Did the Nazis Create the European Union?

Walter Hallstein - 1st President of the European Commission

The roots of the European Union date back to the 1920s. However leading Nazis also planned the creation of a European Union during the time of World War II.

The European Union’s website, states that the formation of the EU originated out of the period immediately after the World War II, beginning with Winston Churchill’s speech in Zurich University in 1946.

Such a description of how the EU came about fails to say anything about where the roots of the EU lie, as the origins of the EU stem back well before World War II. Prior to the end of the war, both individuals such as Jean Monnet and the Nazis advocated the cause of European integration. As such it is difficult to determine the true origins of the EU.

Whilst Christopher Booker and Richard North place the origins of the EU with Jean Monnet in their book The Great Deception: Can the European Union survive, other anti-EU writers believe the roots of today’s EU lie with the Nazis.

The Roots of the EU Date Back to the First World War

In their book The Great Deception: Can the European Union survive, Booker and North present the most popular viewpoint on the origins of the EU, with the chief architect of the EU being Jean Monnet, who became the Deputy General Secretary of the League of Nations in 1919, and continued to work behind the scenes as the main driver in the creation of the EU.

Booker and North date the earliest roots of today’s EU to French industrialist Louis Loucher’s ideas for integrating the French and German coal and steel industries, put forward at the Paris Peace conference in 1919. This was to take effect in 1925 with the ‘International Steel Arrangement’ covering the steel industries of France, Germany, Belgium and Luxembourg. During the 1920s, politicians and intellectuals produced a number of papers advocating a United States of Europe, all based on intergovernmental cooperation. Such ideas influenced and led the way for Jean Monnet to pioneer what has now become the EU.

The Nazi Plans for a European Union

Although movements pushing for European unity date back to the 1920s, many in the anti-EU movement believe that the European Union of today is a Nazi creation. David Noakes, a former candidate for the leadership of the UK Independence Party, in an interview on Edge Media Television, even stated that the idea that EU’s roots lay with Jean Monnet was disinformation put out to conceal the EU’s true, more sinister origins in the Nazis.

Others promoting the Nazi origins of the EU include Rodney Atkinson and Norris McWhirter in their book Treason at Maastricht, and intelligence writer Christopher Story in his book The European Union Collective (Edward Harle Limited, 1997).

Such authors assert that the Nazis were working to form European community from the early 1940s when they realised they would likely lose the war. According to Christopher Story, the Nazi’s set up the German Geopolitical Centre in 1942 as a think-tank to produce a long-range strategy to take over Europe in the event that they would lose the war, and their ideas were set out in the Europaische Wirtschaftsgemeinschaft, or European Economic Community (EEC) published in 1942, during a conference at the University of Berlin.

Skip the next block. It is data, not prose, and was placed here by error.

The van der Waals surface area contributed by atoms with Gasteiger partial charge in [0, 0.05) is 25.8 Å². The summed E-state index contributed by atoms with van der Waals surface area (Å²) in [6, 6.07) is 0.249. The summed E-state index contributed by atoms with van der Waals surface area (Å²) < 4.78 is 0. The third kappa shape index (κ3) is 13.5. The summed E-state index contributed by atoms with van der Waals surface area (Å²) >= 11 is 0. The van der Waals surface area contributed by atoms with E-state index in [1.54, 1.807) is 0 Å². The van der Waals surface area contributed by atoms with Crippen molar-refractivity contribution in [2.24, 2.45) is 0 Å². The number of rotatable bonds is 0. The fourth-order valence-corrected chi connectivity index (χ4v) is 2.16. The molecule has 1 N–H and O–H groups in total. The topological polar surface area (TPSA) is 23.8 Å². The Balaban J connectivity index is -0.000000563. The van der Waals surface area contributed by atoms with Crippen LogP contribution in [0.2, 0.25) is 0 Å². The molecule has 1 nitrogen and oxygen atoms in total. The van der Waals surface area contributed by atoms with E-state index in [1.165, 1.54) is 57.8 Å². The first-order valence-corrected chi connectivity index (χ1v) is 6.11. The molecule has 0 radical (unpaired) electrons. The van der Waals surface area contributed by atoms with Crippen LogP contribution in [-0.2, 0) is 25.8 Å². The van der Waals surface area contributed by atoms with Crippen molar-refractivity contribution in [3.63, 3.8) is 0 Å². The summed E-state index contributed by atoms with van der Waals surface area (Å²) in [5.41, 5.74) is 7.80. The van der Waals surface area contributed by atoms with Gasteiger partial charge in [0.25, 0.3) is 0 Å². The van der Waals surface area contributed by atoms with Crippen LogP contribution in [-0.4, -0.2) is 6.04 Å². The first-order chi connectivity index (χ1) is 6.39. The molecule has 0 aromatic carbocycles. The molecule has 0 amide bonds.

The Europaische Wirtschaftsgemeinschaft proposed the formation of the European Union with a single currency, and is the main document that been used to try to prove the Nazi origins of the EU. In their book Treason at Maastricht, Atkinson and McWhirter drew up a table that shows remarkable parellels between the Nazi’s plan for the EEC and the EU today.

According to David Noakes, 1943 saw the first conference of the EEC lead by Joachim von Ribbontrop, where thirteen nations, not including Britain attended. Following this the more enlightened Nazi high command held a meeting the following year with companies such as IG Farban, where they commissioned the European Union to carry forward German ambitions. Then in 1946, for political purposes, the EU was switched from a Nazi to a Communist basis.

Nazi Connections to Today’s EU

Whilst Booker and North acknowledge the works of the Nazis in forming a European Union, they deny that the EU of today has its roots in the Nazi’s plans of the 1940s. They state that the EEC which formed in the 1950s was “not so much a gemeinschaft as a gesellschaft, a society of equals, based on the same framework of rules to control their competing interests.”

Nevertheless, regardless of whether the EU is a direct creation of the Nazis, there are definitely some Nazi connections to the EU. Walter Hallstein, the first President of the European Commission, had been a member of both the Bund Nationalsozialistischer Deutscher Juristen (Association of National Socialist German Lawyers) and the Nazi Rechtswahrer Organisation.

Paul Henri-Spaak, one of the founders of the EEC, openly described himself as a national socialist and considered Hitler’s achievements ‘magnificant.’

Leaked documents from the 1955 Bilderberg conference in Germany reveal that delegates here were planning to create a European Union with a single currency. One of the founders of the Bilderberg group was Prince Bernhard of the Netherlands, a former Nazi SS officer.


  1. Booker C & North R, The Great Deception: Can the European Union Survive, Continuum, 2003
  2. Atkinson R & McWhirter N, Treason at Maastricht: Destruction of the Nation State, Compuprint Publishing, 1995